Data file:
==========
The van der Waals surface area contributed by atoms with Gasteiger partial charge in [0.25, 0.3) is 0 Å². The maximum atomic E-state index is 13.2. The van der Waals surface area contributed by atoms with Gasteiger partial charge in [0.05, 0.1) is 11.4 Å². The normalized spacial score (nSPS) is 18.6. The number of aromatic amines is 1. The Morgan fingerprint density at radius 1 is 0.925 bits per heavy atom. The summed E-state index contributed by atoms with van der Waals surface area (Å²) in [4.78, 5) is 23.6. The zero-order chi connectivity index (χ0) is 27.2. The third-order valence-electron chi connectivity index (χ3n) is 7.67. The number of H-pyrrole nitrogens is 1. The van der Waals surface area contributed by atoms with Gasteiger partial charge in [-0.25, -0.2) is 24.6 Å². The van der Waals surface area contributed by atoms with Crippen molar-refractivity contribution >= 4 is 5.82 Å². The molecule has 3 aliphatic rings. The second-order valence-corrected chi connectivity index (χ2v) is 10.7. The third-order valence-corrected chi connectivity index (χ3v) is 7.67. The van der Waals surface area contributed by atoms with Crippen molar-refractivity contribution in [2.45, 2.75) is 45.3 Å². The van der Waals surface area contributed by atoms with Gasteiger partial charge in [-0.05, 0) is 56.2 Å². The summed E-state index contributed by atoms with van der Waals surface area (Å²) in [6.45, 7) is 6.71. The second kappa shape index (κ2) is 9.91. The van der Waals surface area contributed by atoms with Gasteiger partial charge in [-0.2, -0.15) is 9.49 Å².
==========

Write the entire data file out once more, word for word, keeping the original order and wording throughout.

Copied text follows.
The van der Waals surface area contributed by atoms with Gasteiger partial charge in [0.25, 0.3) is 0 Å². The maximum atomic E-state index is 13.2. The van der Waals surface area contributed by atoms with Gasteiger partial charge in [0.05, 0.1) is 11.4 Å². The normalized spacial score (nSPS) is 18.6. The number of aromatic amines is 1. The Morgan fingerprint density at radius 1 is 0.925 bits per heavy atom. The summed E-state index contributed by atoms with van der Waals surface area (Å²) in [4.78, 5) is 23.6. The zero-order chi connectivity index (χ0) is 27.2. The third-order valence-electron chi connectivity index (χ3n) is 7.67. The number of H-pyrrole nitrogens is 1. The van der Waals surface area contributed by atoms with Gasteiger partial charge in [-0.25, -0.2) is 24.6 Å². The van der Waals surface area contributed by atoms with Crippen molar-refractivity contribution >= 4 is 5.82 Å². The molecule has 3 aliphatic rings. The second-order valence-corrected chi connectivity index (χ2v) is 10.7. The third-order valence-corrected chi connectivity index (χ3v) is 7.67. The van der Waals surface area contributed by atoms with Crippen molar-refractivity contribution in [2.45, 2.75) is 45.3 Å². The van der Waals surface area contributed by atoms with Gasteiger partial charge in [-0.05, 0) is 56.2 Å². The summed E-state index contributed by atoms with van der Waals surface area (Å²) in [6.45, 7) is 6.71. The second kappa shape index (κ2) is 9.91. The van der Waals surface area contributed by atoms with Gasteiger partial charge in [-0.2, -0.15) is 9.49 Å².